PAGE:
Selling to Corporate Decision Makers – close bigger deals by selling to the C-Level

By Jonathan Roseland

Business-to-business sales (B2B) is a difficult nut to crack, especially if you're used to dealing with decision-makers for smaller or local companies only.

Why does it seem like every startup is antsy to gobble up your helpful services, but the large C-level corporate heads couldn't care less about you? Do not be discouraged, my friend. Industry professionals who have "been there, done that" have a few suggestions to help you and your business break into this lucrative market.

We asked our industry experts two questions...

Boss manager 500Question #1: Who do I want to talk to?
a) President/Owner?
b) Vice-President of Marketing?
c) Or do I want to talk to multiple people?
Answers: With large corporate organizations the chances are higher that decisions are made bureaucratically. You will need to talk with multiple people and build value in your product based on their perspectives of their organization's needs. In medium-to-small organizations, it's more likely that one person can make unilateral decisions. It was recommended that I do not call up and ask for the "decision-maker" - this just screams "I'm a salesperson!" The key with higher-level execs of large companies is to NOT get past the gatekeeper but get the gatekeeper to introduce you." So make friends with the administrative assistant.

talk businessQuestion: What's the best way to talk to the decision-maker?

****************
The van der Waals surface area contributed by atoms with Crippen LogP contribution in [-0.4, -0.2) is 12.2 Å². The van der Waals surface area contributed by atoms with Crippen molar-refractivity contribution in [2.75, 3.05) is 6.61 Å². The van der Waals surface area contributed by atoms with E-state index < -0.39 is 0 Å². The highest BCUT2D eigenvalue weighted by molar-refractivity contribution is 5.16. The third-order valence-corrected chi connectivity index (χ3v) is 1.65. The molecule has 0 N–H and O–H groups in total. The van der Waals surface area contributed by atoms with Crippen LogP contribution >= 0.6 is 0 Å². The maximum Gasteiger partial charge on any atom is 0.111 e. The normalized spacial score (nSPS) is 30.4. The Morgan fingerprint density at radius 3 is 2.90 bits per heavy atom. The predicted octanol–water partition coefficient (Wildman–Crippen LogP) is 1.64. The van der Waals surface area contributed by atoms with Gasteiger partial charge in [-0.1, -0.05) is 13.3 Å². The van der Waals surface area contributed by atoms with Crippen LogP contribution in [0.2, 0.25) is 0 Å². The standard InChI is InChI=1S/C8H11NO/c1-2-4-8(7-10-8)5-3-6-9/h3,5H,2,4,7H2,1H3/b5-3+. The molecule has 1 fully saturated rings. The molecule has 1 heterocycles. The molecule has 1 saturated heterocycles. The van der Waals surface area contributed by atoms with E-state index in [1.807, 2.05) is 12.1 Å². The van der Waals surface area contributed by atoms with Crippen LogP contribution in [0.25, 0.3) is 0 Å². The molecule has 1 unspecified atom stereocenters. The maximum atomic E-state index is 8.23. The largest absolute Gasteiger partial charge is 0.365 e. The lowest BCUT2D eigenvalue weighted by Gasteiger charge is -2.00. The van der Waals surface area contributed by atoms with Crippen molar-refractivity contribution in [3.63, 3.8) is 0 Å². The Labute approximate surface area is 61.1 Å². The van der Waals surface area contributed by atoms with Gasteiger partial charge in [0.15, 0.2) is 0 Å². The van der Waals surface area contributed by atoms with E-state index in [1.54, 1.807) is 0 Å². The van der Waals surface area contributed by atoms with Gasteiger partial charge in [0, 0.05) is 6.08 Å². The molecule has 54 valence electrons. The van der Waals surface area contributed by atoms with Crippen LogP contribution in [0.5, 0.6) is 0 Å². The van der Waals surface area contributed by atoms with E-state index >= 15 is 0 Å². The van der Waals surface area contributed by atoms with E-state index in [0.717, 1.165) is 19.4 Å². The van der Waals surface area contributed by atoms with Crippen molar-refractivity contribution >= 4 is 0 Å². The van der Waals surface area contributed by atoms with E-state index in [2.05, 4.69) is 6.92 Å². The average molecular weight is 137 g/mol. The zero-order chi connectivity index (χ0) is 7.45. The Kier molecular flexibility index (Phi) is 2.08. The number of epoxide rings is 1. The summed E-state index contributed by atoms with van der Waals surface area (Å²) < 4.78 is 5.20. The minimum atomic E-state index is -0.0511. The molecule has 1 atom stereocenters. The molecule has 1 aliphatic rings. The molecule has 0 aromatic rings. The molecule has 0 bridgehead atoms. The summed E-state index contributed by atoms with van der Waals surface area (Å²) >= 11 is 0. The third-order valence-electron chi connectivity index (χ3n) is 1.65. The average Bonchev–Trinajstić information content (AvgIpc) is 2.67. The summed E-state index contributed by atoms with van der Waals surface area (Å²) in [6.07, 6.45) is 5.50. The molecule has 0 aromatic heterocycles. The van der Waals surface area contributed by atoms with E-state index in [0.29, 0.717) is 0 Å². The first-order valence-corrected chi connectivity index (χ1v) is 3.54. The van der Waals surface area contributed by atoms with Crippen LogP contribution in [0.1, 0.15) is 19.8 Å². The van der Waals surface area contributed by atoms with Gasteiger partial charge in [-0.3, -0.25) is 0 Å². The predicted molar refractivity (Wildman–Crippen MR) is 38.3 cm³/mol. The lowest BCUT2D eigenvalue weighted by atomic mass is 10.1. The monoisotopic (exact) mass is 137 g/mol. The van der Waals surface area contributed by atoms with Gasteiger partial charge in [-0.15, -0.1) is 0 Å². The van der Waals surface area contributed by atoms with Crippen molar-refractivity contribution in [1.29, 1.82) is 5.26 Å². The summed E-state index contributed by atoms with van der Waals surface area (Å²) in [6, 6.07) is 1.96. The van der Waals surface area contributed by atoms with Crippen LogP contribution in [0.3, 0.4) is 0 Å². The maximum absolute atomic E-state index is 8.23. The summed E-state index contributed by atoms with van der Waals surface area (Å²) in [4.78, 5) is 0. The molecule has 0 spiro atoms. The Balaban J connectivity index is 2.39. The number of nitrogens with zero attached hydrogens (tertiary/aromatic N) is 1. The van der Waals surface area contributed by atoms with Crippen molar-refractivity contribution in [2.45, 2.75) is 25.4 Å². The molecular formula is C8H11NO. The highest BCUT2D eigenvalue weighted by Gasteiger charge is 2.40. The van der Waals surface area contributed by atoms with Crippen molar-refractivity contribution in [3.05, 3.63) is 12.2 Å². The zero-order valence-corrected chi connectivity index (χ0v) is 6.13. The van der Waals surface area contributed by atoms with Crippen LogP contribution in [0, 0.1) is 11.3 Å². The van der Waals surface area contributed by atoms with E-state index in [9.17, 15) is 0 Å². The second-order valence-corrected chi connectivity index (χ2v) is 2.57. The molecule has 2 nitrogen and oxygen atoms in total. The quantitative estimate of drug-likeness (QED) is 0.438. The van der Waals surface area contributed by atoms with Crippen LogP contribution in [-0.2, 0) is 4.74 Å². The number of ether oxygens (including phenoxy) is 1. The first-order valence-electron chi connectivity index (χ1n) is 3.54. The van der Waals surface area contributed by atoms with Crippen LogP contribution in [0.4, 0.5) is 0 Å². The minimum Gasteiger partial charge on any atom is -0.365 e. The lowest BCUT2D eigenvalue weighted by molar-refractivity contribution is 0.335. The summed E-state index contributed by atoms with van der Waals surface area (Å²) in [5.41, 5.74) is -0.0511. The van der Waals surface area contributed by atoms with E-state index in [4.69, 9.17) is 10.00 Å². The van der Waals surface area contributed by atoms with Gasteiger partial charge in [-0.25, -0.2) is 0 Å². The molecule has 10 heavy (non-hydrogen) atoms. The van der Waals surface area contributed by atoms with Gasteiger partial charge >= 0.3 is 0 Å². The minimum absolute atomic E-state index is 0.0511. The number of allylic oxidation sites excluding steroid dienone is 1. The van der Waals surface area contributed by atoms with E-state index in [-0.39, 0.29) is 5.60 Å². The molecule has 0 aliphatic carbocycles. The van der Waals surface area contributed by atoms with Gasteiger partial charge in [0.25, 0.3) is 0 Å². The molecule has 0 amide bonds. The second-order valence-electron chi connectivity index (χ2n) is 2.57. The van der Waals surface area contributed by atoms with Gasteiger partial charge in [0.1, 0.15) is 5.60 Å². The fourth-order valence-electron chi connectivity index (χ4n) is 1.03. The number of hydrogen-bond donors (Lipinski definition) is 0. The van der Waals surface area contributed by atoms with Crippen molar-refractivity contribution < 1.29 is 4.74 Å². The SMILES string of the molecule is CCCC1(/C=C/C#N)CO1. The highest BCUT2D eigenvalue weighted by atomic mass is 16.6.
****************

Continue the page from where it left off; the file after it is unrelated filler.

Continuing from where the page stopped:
a) Calling the corporate office?
b) Using social media or LinkedIn?
c) Finding their phone extension or email on the corporate website?
Answers: Actually all of the above were recommended for various steps in the process. Tools like Google, LinkedIn, and social media are great for finding out who the decision-maker is. In more progressive or entrepreneurial organizations chances are better that the management team is willing to talk to little people like you through social media. It was recommended that I create awareness about myself and my company/product/service first by either a personal phone call or a brief email customized to the person I am trying to influence. The phone call or personalized email should separate my sales solicitation from spam.

Cold email outreach

emailEmail example: A few things to notice about this email; it's brief, it's customized to the recipient, and the features of what I'm selling are quantifiable. The chances of getting a reply to this email are pretty high...

Hi Chris,
As the CEO of a property management company, I can imagine you are constantly looking for ways to maximize the efficiency of your organization. I'm the business development officer of a company specializing in property management software solutions. Our proprietary software has on average saved firms like yours 20 man-hours a week by automating property management tasks. In addition to saving firms like yours over 50% on their tenant background checking using our 30-minute online qualification process.
Please check out a 5-minute demo here on our website for more details. I will follow up with a phone call to your office tomorrow morning.
Best Regards,

I've been doing cold email outreach for MarketplaceGOLD, my cryptocurrency geo-directory, I add crypto-friendly businesses to my website and send them a simple email from my Gmail address:

Title: Accepting crypto?
I've added you to my cryptocurrency directory,, here
Which cryptos do you accept there? You'll notice a "Claim" button on the listing, you can register on my website and you'll be able to make any changes you want to the listing.

Customer service agent phone 512Cold-calling phone script for getting through the gatekeeper